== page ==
Drones critical to US info-warfare playbook, Air Force’s Kennedy says

Blog Summary: (AI Summaries by Summarizes)
  • The post discusses the importance of executive summaries for busy individuals.
  • It emphasizes the need for concise and clear communication in executive summaries.
  • Executive summaries should provide a brief overview of the main points and key findings.


C4ISRNet Logo

AIUnmannedBattlefield TechSpaceElectronic WarfareCyberIndustryThought Leadership


Drones critical to US info-warfare playbook, Air Force’s Kennedy says

By Colin Demarest

 Friday, Dec 16

A Ukrainian soldier launches a drone near Kharkiv on July 23, 2022, amid the Russian invasion of Ukraine.

A Ukrainian soldier launches a drone near Kharkiv on July 23, 2022, amid the Russian invasion of Ukraine. (Photo by Sergey Bobok/AFP via Getty Images)

SAN ANTONIO — The three-star general spearheading the U.S. Air Force’s information warfare efforts foresees a sustained future for drones in the military, as nations monitor, analyze and attempt to outfox each other from greater and greater distances.

Asked Dec. 15 if he thinks uncrewed aerial systems will “become important” to his organization, Lt. Gen. Kevin Kennedy, the commander of the 16th Air Force (Air Forces Cyber), told the Department of Defense Intelligence Information System Worldwide Conference in San Antonio: “Yes.”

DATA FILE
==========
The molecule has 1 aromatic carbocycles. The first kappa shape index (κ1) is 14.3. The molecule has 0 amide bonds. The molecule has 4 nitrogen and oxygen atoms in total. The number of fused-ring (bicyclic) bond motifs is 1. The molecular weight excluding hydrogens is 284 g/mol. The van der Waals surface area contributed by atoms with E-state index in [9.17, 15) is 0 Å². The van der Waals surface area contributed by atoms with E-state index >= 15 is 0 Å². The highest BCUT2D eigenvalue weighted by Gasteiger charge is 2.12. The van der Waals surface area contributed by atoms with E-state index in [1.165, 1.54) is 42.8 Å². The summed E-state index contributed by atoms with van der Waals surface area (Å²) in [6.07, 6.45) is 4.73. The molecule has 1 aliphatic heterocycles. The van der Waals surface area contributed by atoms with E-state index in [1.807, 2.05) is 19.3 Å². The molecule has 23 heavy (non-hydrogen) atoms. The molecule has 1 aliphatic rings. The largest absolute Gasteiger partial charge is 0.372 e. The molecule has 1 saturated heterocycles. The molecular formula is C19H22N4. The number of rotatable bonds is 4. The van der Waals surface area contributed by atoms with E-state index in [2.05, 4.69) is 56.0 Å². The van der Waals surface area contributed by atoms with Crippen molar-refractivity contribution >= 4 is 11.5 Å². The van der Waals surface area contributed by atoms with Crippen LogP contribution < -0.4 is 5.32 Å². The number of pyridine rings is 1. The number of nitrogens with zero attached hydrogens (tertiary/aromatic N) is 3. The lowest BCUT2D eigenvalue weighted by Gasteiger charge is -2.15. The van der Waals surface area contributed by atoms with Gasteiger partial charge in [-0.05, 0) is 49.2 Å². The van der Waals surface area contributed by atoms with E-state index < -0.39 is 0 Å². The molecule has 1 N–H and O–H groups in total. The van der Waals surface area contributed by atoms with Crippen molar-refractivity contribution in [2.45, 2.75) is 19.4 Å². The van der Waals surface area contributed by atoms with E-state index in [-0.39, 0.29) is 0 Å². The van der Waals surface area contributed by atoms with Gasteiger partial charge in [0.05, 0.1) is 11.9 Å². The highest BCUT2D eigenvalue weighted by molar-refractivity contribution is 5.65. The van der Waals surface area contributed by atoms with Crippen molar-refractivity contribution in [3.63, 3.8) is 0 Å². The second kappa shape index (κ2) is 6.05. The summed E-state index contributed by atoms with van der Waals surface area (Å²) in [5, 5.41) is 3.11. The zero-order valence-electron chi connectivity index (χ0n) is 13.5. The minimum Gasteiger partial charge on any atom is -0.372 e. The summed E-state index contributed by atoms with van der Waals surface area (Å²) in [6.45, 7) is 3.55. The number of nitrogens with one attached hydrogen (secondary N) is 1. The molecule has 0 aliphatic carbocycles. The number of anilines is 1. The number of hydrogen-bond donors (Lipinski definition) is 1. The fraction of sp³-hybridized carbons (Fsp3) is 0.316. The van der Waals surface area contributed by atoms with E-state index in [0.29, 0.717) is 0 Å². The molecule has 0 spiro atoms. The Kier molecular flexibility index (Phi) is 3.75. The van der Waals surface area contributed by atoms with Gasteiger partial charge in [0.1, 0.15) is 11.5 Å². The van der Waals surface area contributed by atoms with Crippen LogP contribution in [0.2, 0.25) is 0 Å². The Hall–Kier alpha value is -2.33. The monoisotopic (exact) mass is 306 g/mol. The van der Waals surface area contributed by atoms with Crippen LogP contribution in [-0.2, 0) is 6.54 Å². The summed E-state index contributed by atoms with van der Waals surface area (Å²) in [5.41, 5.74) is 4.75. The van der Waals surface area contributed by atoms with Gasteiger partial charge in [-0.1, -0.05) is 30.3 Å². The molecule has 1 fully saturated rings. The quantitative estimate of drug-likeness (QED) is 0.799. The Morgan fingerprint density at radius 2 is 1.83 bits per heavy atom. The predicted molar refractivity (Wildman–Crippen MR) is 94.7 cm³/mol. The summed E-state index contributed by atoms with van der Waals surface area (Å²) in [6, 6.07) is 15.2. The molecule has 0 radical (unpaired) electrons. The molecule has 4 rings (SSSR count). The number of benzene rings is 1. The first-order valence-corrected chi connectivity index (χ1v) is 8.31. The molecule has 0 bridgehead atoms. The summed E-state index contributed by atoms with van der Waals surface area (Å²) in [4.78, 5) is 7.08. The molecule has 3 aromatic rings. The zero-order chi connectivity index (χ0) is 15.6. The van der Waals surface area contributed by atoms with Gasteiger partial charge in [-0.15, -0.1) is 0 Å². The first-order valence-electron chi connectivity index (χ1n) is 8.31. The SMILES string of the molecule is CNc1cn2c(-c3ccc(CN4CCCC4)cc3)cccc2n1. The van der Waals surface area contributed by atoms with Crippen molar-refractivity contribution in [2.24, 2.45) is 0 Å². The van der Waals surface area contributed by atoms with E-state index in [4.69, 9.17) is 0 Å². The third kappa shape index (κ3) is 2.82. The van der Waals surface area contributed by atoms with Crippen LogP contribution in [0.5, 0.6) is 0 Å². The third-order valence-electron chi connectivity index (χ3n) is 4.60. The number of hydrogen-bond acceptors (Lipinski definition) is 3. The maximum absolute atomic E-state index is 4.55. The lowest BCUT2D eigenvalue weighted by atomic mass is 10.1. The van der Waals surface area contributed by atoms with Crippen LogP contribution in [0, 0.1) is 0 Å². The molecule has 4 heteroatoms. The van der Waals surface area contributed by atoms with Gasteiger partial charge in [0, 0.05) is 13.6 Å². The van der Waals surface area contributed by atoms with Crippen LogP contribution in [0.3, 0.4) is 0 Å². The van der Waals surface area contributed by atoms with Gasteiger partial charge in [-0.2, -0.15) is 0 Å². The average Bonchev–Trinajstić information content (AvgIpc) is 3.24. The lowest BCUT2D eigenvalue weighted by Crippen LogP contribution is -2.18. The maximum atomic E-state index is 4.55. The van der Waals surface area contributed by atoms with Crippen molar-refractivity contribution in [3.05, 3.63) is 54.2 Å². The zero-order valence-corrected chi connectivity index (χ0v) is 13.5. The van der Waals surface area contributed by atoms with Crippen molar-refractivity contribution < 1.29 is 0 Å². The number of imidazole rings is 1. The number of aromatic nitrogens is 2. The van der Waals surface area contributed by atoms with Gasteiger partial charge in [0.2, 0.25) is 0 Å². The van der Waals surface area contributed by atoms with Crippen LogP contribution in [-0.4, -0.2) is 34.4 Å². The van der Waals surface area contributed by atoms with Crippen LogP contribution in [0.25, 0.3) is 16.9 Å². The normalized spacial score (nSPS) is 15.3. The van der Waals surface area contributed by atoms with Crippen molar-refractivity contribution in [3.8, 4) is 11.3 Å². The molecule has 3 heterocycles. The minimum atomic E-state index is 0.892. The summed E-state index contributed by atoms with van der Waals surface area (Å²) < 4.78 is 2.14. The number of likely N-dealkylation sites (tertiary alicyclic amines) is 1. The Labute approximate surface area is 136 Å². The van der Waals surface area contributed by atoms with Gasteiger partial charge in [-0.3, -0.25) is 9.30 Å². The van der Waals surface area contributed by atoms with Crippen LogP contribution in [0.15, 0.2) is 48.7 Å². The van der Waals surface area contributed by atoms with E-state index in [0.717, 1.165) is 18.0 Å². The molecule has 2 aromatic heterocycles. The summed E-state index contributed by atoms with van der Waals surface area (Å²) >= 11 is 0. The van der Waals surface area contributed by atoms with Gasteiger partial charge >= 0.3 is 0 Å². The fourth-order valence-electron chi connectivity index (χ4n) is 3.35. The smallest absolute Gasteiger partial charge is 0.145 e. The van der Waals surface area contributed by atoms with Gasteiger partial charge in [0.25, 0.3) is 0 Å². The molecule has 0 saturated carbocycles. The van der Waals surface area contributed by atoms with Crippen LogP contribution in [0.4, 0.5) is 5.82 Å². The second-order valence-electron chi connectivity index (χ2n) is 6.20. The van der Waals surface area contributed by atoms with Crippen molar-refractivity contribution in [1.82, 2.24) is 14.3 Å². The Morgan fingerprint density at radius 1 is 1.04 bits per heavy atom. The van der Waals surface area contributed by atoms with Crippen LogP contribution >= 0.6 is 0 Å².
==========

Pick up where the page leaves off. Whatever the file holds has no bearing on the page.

“I’m in competition most of the time, and I’m trying to produce a nominal baseline of the environment — what is normal behavior, so I can understand what’s abnormal behavior?” Kennedy said onstage in Texas. “I think drones have a very, very significant play in that.”

A visualization of the Pentagon's Joint All-Domain Command and Control concept, which aims to better connect sensors and shooters across vast distances.
Raytheon tests information-sharing technology with JADC2 in mind
The demonstration included two locations as well as a range of hardware, waveforms and data formats.

By Zamone Perez and Colin Demarest

Military adoption and deployment of drones has ballooned in recent years, with the Russia-Ukraine war pushing their use into the popular spotlight. Footage captured by drones can not only inform military planning and strikes, but can also drive narratives and shape public perceptions, a facet of information warfare.

The U.S. has so far pledged thousands of unmanned systems to the frontlines in Eastern Europe, where they are used to dive bomb and reconnoiter, among other tasks. Washington has also promised counter-UAS capabilities, including the L3Harris Technologies-made Vehicle-Agnostic Modular Palletized ISR Rocket Equipment, or VAMPIRE, to address airborne Russian threats.

The VAMPIRE uses laser-guided munitions to hit ground or air targets, including drones. At the Association of the U.S. Army trade show in October, L3Harris displayed it with the Land-LGR4 rocket launcher from Arnold Defense and Electronics and the Advanced Precision Kill Weapons System laser-guidance package made by BAE Systems, Defense News reported.

Kennedy on Thursday said drones offer a flexible and relatively expendable means of intelligence gathering and long-range understanding. Uncrewed assets can be floated into more-dangerous environments, where troops would otherwise dare not tread.

“The other thing too: An unmanned system, I can put into a place that I’m not going to put a manned system, with a different risk profile,” said Kennedy, who previously served as the director of operations for U.S. Cyber Command. “Also, it decreases the possibility of miscalculation.”